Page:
Differentiating ‘Paternal Rights’ from ‘Parental Rights’ in California
There is perhaps no profession in which the meaning of words matters more than in the world of law. The outcome of life-altering legal cases can turn – as one former U.S. President famously stated – on “what the definition of the word ‘is,’ is.”
As you can see, the word “Paternal” and the word “Parental” appear to be very similar. Indeed, they both are related, as they both have to do with parents and their rights. However, in true legal fashion, they are NOT the same word, they DO NOT mean the same thing, and you should be familiar with these terms and their differences. Both legal concepts and the rights imbued under them are heavily protected under California law. You need to understand what they are, and what that means for you.
Paternal Rights vs Parental Rights
When referring to paternal rights, the law is referring to the establishment of a father’s rights to a child. Parental rights refers to the set of legal rights that legal parents have over their children.
For a father to be granted paternal rights, the individual must establish his paternity of the child.
Paternity is often presumed under the law. The law recognizes a presumption of paternity for the husband in a relationship if the child’s mother was married when the child was born. This concept dates back to an old world, common-law principle in which the courts were acting to protect mothers and children and ensure them the recognition of a legitimate birth.
Today, in California, paternity is presumed if the mother was married to an individual when the baby was born, and if a child is born within the immediate 300 days after a marriage is terminated. This termination does not necessarily mean divorce, but can also refer to death, annulment, or legal separation.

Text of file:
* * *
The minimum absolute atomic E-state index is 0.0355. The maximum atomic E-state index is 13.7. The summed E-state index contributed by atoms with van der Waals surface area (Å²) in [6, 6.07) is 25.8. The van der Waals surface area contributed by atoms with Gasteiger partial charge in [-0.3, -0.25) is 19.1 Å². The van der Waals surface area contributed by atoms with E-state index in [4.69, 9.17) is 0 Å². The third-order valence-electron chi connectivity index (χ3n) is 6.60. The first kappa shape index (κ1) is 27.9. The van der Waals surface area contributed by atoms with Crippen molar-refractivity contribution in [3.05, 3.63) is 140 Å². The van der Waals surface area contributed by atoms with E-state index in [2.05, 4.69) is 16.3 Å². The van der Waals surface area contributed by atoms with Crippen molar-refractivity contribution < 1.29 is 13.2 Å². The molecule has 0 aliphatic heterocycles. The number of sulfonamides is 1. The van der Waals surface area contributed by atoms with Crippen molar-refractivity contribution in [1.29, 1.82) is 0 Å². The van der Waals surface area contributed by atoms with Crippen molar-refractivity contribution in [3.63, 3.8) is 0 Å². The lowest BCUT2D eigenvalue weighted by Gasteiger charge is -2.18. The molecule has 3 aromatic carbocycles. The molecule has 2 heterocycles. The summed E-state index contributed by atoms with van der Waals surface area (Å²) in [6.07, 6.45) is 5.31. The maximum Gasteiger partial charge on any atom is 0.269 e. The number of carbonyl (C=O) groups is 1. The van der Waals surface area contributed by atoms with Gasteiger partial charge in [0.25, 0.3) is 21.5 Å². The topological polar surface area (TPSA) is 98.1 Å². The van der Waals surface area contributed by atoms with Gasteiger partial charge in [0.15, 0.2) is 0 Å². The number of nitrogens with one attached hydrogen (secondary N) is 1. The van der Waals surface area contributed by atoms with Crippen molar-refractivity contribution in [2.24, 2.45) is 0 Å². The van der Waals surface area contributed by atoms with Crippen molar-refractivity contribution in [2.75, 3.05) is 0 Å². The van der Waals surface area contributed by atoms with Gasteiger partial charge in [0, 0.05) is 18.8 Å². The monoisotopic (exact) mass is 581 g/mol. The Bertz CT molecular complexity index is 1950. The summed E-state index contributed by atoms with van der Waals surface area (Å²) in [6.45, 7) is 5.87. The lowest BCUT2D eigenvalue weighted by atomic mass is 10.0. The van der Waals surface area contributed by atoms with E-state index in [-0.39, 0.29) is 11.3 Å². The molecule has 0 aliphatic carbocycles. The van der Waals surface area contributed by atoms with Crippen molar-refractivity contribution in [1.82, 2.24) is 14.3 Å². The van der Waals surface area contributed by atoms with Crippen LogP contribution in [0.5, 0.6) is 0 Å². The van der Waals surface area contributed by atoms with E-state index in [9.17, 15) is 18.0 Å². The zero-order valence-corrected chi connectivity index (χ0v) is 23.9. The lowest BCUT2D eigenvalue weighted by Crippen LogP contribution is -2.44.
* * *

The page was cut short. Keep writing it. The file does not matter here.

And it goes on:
A father might also establish paternity, even if he is not the biological father, by claiming the child as his own and caring for the child as such. Paternity can also be established via the parents signing a “Voluntary Declaration of Parentage.”
If called into dispute, a court can act to determine paternity via genetic testing. If the genetic testing does prove that the father at issue is the biological parent then a court order is entered which establishes the paternity.
If a man has not established his paternal rights – either through one of the presumptive methods above, or via pursuing the establishment of those rights through the court – then the man will not have any parental rights over the child. Of note, the man will also have no obligation whatsoever to pay child support unless and until that paternity is established.
Brief Discussion of Parental Rights
Parental rights encompass more than simple paternity, and enable a parent to handle the duties and responsibilities of raising a child. Parental rights give the parent the ability to control aspects of your child’s life and make all manner of decisions for them, from deciding what school they attend, to what religion they observe, and what medical care they receive.
Establish and Protect Your Rights: Contact Cardwell, Steigerwald Young
Establishing and exercising your rights as a parent is one of the most important tasks in life. For expert advice on how to best move forward in your own specific case, contact San Francisco family lawyers at Cardwell, Steigerwald Young.